In this document, you will see references to both Standard Eittlandic and Modern Eittlandic. Although some people use the terms interchangeably, they are not. Standard Eittlandic refers to the official dialect described above, while Modern Eittlandic refers to all modern dialects of Eittlandic. This document focuses on Modern Eittlandic in general, and when details about specific dialects are given, the name of said dialect will be shared.

Name of the Country

The origins of the name of Eittland are unclear, two main theories exist regarding its etymology.

The first theory says the root of the name of “Eittland” is the accusative of einn (Old Norse one, alone) and land (Old Norse country, land). This is due to how remote it seemed to the people who discovered, before Iceland and Greenland were known. Hence, a possible translation of “Eittland” can be Lonely Land. The term “Eittlandic” is relatively transparent considering the term “Icelandic” for “Iceland” and “Greenlandic” for “Greenland”.

However, the second but least probable theory is the island is named after eitr, a mythical poison from which the first Jøtunn Ymir was created. Eittland’s waters near the volcanoes containing high amounts of sulphur, a poison, could be what named the island. This association with poison, as well as the association to the place where it was found, Ginnungagap, could have acted as a deterrent to prevent people outsiders from coming.

This last theory’s first recorded mention is from the 18th century, while the first theory appears to be much older, and therefore much more likely. It is possible the latter was thought of as a way to re-invigorate Eittland’s identity as a pagan country unlike its other Nordic counterparts, maybe even as a fearsome country.

Although the country is known as Eittland, the island itself bears a few other names. Early records show the island being referred to as Vestrheim by early settlers, meaning West Home, and its inhabitants being referred to as Vestrheiming and Vestrheimingjar (singular and plural respectively). Around the same time, settlers living closer to the mountains would also call the inner lands Fjallheim, meaning Mountain Home, which stuck until now as a name for the Northwestern peninsula of Eittland. Lastly, the name Eldøy, Fire Island, was used to refer both to Eittland and Iceland due to their volcanic activity. Nowadays, the name morphed into Eldfjall to refer to the volcanic cluster at the centre of the Island.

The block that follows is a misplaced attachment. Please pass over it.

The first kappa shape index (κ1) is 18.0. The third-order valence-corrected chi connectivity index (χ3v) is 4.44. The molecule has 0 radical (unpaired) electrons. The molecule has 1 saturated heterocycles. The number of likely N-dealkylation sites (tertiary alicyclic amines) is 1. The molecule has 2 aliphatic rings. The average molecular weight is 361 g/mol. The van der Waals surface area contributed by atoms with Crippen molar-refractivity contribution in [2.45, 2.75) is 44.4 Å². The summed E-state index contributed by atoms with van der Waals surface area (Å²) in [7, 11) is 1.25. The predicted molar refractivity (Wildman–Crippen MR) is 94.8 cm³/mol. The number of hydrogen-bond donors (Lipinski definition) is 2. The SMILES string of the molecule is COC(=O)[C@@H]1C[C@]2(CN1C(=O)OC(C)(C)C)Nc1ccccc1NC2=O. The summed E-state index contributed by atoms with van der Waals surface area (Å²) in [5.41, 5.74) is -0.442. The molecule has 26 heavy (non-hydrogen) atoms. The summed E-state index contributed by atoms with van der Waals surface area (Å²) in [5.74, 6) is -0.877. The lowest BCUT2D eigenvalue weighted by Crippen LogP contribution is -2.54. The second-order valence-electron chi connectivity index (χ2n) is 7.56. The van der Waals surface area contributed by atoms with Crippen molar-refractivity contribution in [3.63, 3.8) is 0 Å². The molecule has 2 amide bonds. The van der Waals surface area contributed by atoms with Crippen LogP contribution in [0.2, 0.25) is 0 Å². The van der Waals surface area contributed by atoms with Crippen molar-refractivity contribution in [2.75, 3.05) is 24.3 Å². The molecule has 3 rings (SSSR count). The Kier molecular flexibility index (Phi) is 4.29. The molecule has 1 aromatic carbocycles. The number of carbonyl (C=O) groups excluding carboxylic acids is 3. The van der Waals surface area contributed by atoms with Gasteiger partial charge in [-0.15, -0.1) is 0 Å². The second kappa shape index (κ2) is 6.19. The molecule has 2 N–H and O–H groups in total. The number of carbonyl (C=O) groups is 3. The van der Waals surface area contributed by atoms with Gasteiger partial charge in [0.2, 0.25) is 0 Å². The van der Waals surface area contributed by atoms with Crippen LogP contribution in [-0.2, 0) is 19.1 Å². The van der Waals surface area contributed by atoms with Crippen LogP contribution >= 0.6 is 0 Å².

Early Eittlandic History (late 8th century - 14th century)

According to historical records, Eittland was first found in 763 by Norwegian explorers. Its first settlement appeared in 782 on its eastern shores with hopes of finding new farmland. The population grew rapidly after the discovery of the southern shores, and in 915 Eittland became self-governing with Ásmundr Úlfsonn declared the first Eittlandic king. However, in order to avoid any unnecessary conflicts, the new king swore allegiance to the Norwegian king Harald I Halfdansson. Eittland thus became a vassal state to the Norwegian crown while retaining autonomy from it, which was granted due to the distance between the two countries.

Shortly after however, the beginning of the Christianisation of the Nordic countries and especially of Norway created a new immigration boost in Eittland with Norsemen seeking a pagan land untouched by Christian faith. In 935, a year after Haakon I Haraldsson became king of Norway and began trying to introduce Christianity to its people, the newly crowned king Áleifr I Ásmundson of Eittland adopted a new law forbidding the Christian faith to be imported, promoted, and practised in Eittland. This decision forever weakened the alliance between the two countries and deteriorated their relationship.

As more and more people in Eittland were moving to its western part due to larger opportunities with its farmlands, king Áleifr I chose in 936 to move the capital of Eittland from Hylfjaltr to Đeberget and split in half the country. He appointed his brother Steingrímr, later known as Steingrímr I Áleifsbróðr, as his co-ruler and gave him authority over Eastern Eittland while he kept ruling himself over Western Eittland. This choice is due to the difficulty of going from one side of the island to the other by land — lava often flows from volcanoes to the shores and destroy paths joining the two parts together. This gave birth to the two states of the Kingdom of Đeberget (also called the Western Eittlandic Kingdom) and the Kingdom of Hylfjaltr (also called the Eastern Eittlandic Kingdom). More on that in Political Organization.

Crusades and Independence (13th century - 1400)

As soon as the 13th century, and through the 14th century, the Teutonic Order and the Livonian Order, backed by the Holy Roman Empire, proposed crusades against Eittland to get rid of its Norse faith. However, these never came to be due to the distance between Eittland and mainland Europe, despite the papal authorizations in 1228, 1257, 1289, 1325, and 1367.